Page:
NH1 News Investigates Lost Children: Heroin use impacts the whole family
Heroin addictions and overdoses have been on a steady rise since 2012 in New Hampshire, and every year about 100 Granite Staters die from an overdose.
New Hampshire sees about 1,000 children per year up for adoption because of that, some children substance abuse take precedent over their own well-being.
"I couldn't even describe it. . . . very stressful . . . very emotional. The same judge that said I couldn't raise my boys, is the same judge that gave me back my daughters," said Jessica Carter.
Jessica is at the end of a three-year battle fighting for custody of her two teenage girls. When her daughters were just 12, they had to live in a foster home.
"It wasn't a good experience," said Desiree Reyas, Carter's daughter. "I mean going into a foster home - it's not like anything fun. You don't know them, and they're strangers - and you're going to live with strangers, and you expect everything to be Ok. But then you get scared because it's not, and you're not with your family."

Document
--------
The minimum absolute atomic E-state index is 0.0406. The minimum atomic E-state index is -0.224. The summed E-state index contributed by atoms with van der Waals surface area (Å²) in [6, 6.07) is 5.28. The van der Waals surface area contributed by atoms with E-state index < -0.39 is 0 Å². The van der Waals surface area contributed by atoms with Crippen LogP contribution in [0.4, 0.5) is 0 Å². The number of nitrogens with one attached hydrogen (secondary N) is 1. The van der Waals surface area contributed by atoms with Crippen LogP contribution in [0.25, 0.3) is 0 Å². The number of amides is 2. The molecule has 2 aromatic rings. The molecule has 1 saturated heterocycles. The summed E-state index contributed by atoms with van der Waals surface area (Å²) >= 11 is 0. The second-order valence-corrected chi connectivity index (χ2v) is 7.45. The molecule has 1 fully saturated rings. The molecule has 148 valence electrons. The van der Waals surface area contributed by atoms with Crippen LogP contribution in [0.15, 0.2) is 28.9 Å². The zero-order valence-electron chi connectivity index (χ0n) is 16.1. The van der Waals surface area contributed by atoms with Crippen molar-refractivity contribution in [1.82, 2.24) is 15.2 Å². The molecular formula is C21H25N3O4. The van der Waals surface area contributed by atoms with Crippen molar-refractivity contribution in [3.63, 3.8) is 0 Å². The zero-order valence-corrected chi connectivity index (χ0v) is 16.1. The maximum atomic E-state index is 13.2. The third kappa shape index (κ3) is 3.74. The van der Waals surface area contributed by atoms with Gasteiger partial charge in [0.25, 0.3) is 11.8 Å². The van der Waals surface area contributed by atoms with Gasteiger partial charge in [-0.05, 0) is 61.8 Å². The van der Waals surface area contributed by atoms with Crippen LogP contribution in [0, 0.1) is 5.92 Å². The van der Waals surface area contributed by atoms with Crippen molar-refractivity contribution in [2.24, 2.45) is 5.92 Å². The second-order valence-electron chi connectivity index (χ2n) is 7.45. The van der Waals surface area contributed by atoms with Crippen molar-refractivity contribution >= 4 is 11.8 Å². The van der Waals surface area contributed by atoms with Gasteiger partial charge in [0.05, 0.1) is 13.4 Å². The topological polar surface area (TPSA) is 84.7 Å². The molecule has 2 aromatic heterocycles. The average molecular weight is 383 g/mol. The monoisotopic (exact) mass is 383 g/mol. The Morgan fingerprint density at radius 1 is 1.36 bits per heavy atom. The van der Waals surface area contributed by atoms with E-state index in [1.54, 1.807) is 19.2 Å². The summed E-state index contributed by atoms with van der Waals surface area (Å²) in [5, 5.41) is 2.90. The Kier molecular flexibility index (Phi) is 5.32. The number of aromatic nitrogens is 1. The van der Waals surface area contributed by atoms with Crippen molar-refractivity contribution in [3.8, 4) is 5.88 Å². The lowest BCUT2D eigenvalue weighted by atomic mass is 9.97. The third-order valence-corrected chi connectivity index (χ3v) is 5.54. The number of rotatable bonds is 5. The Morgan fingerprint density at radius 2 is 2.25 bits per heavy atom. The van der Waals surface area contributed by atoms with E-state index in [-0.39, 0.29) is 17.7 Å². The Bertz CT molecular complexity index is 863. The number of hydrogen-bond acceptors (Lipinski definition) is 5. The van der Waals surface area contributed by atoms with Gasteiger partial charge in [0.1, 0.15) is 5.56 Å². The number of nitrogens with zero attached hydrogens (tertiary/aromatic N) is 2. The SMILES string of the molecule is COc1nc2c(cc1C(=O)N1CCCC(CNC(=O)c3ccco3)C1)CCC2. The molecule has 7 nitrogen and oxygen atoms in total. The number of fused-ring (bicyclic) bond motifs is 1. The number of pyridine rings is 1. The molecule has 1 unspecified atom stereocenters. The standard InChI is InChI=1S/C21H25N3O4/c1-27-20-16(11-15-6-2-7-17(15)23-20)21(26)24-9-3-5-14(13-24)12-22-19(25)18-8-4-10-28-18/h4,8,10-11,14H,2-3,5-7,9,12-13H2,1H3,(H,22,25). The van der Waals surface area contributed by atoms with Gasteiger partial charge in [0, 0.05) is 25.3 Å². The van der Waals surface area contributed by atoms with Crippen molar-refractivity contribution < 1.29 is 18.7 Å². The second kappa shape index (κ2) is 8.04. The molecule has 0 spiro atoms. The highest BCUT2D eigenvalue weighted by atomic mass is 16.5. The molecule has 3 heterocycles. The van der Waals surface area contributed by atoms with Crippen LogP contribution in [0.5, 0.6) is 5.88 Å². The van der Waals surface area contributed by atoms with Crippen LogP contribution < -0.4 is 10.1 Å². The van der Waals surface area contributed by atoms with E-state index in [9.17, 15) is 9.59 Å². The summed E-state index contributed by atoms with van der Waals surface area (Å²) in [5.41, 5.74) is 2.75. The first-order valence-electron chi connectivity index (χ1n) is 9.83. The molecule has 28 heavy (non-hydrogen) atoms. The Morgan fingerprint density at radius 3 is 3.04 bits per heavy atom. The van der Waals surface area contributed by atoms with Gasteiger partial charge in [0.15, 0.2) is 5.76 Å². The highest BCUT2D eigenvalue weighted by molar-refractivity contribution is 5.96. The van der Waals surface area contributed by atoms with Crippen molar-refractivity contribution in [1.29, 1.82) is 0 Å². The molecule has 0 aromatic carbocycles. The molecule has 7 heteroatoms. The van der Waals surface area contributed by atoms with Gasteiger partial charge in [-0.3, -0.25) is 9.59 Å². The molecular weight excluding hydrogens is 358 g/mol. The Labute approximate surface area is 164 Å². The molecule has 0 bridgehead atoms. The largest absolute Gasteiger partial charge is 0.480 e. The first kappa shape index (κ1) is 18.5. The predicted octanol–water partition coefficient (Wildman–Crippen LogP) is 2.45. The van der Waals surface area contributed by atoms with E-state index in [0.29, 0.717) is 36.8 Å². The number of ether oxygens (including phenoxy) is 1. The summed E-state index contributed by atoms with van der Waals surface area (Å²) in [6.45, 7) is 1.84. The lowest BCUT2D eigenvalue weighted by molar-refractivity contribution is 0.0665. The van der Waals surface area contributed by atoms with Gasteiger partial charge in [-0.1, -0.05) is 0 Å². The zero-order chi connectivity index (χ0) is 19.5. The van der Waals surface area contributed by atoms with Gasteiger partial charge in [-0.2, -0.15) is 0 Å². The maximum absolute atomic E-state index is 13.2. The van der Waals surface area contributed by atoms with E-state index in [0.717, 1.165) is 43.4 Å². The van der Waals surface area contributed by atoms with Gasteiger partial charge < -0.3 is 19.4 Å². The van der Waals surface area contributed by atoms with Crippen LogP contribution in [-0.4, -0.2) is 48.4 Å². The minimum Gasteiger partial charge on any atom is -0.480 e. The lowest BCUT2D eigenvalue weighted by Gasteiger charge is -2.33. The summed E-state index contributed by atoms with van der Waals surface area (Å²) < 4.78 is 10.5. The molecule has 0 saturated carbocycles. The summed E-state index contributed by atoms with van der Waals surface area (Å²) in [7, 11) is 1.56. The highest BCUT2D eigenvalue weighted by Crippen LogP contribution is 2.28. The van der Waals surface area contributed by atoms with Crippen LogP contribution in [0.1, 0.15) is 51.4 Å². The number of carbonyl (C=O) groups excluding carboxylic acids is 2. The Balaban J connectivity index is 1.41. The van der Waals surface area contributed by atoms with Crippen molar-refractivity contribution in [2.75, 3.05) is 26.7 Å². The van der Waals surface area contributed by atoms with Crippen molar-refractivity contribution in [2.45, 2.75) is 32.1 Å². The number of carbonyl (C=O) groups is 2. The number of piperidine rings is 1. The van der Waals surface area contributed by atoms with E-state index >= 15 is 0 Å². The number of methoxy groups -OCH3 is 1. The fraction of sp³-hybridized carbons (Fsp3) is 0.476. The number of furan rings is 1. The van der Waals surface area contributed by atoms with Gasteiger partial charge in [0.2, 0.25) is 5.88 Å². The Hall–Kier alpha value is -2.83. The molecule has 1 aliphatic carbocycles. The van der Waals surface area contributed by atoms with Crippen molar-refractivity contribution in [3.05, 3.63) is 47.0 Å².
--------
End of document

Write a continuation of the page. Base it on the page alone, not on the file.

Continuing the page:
"It's our responsibility to share with the court what our concerns are and at times request removal of children who are being left in those potentially dangerous situations," said Marcia Sink, President of CASA of N.H.
Carter has custody of her two girls, but not her two sons. The boys have been adopted, but because of Carter's past substance abuse and lack of financial stability, they are lost to her.
"There's not a day that goes by that I don't think - or even mention - the boys," Carter said. "It's just very hard because I know I won't see them."
Organizations like CASA are always looking for volunteers to provide healthy homes for N.H. children. If you would like to get involved, fill out an adoption application.